Our guide that evening was a retired UPS driver from Pennsylvania – who is now a bird-watcher, certified naturalist, swamp enthusiast, and Houma resident. He pointed out sandpipers, red-winged blackbirds and prothonotary warblers, commonly known as swamp canaries. He schooled us on the invasive plant species in the swamp and the noticeable effects of climate change on the future of Louisiana’s biodiversity. I’ve been on a few swamp tours in southern Louisiana, but none as illuminating — usually I end up with someone from the swamp, not someone who knows about the swamp.
Embarking on our canoe trip that evening we rowed underneath the drab twin I-55 overpasses. Almost immediately after passing the bridges I felt a sense of serenity, and while I could hear the sounds of cars flying just behind me, all I could focus on was the intense beauty of the swamp before me. We noticed the surface of the water dotted with duckweed and lily pads, all pushing to the sides as we paddled through. We would stop occasionally to learn about the ancient cypress trees that survived the logging industry and how during the 1884 World’s Fair the Japanese introduced the invasive water hyacinths that have taken over the swamp. It was hard to believe that all of this was a mere 40 minute drive from my house.
After canoeing around the broad bayou between Lake Maurepas and Lake Pontchartrain, we headed to some narrower channels that extend like fingers off of the wider part of the swamp. Navigating these limited passages in a two-person canoe wasn’t the easiest – often I found myself cursing while trying to remove the boat from between cypress knees or atop mud islands. As we continued, the cypresses start to taper off and make way for tall grass, the landscape changing from what looks like a forest into a prairie. We docked on a muddy bank and got out to stretch our legs and have a beer. Surrounded by a field of two-foot-tall bright green arrowhead plants, we watched as the sun set into the swamp, the sky trading shades of blue for pink, orange, and purple.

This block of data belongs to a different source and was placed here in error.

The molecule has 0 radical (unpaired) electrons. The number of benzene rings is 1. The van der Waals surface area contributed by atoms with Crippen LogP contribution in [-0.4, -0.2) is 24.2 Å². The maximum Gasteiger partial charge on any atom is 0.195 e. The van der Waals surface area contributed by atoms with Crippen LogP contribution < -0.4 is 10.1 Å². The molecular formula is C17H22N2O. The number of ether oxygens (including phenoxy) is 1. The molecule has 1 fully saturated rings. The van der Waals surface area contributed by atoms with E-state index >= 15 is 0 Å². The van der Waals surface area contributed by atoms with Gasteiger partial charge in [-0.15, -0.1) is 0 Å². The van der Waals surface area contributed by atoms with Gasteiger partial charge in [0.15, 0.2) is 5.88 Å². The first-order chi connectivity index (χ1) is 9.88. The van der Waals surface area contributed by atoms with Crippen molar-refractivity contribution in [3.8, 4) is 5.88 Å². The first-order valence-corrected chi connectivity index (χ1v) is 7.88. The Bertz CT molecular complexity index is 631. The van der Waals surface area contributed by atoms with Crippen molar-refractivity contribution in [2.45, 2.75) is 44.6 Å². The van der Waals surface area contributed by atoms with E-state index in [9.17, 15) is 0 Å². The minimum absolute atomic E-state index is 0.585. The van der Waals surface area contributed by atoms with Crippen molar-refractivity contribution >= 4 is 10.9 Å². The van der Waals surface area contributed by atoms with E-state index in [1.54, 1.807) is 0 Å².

As the moon rose in the sky you could hear the calls of barred owls and a chorus of cricket frogs. Oars in hand, we launched the canoes back into the water for our paddle back to civilization. Without the visual distractions I had in daylight, I found that my senses were much more attuned to the navigation of the constricted bayou passes; all the obstacles I ran into during the sunlit hours weren’t a problem once I was focused on just paddling by moonlight.
When we emerged from those skinny waterways and back to the main bayou where we started, the moon was no longer hidden above the trees. The light from the full moon was more intense than I expected, and we had no trouble seeing up ahead. We took these last moments on our trip to hunt for gators with our flashlights, searching for their mirror-like eyes staring back at us. We stopped counting after ten – it was a little eerie knowing that we were surrounded by these beasts lurking in the shadows.
We returned to the launch site around 9:30, four hours after we had left, feeling humbled, hungry, wet, and sleepy. The magic of the evening faded as we loaded back into the car, got onto I-10 and let the refinery flames of Norco light the way back home.
For more information on this particular swamp tour, please click here.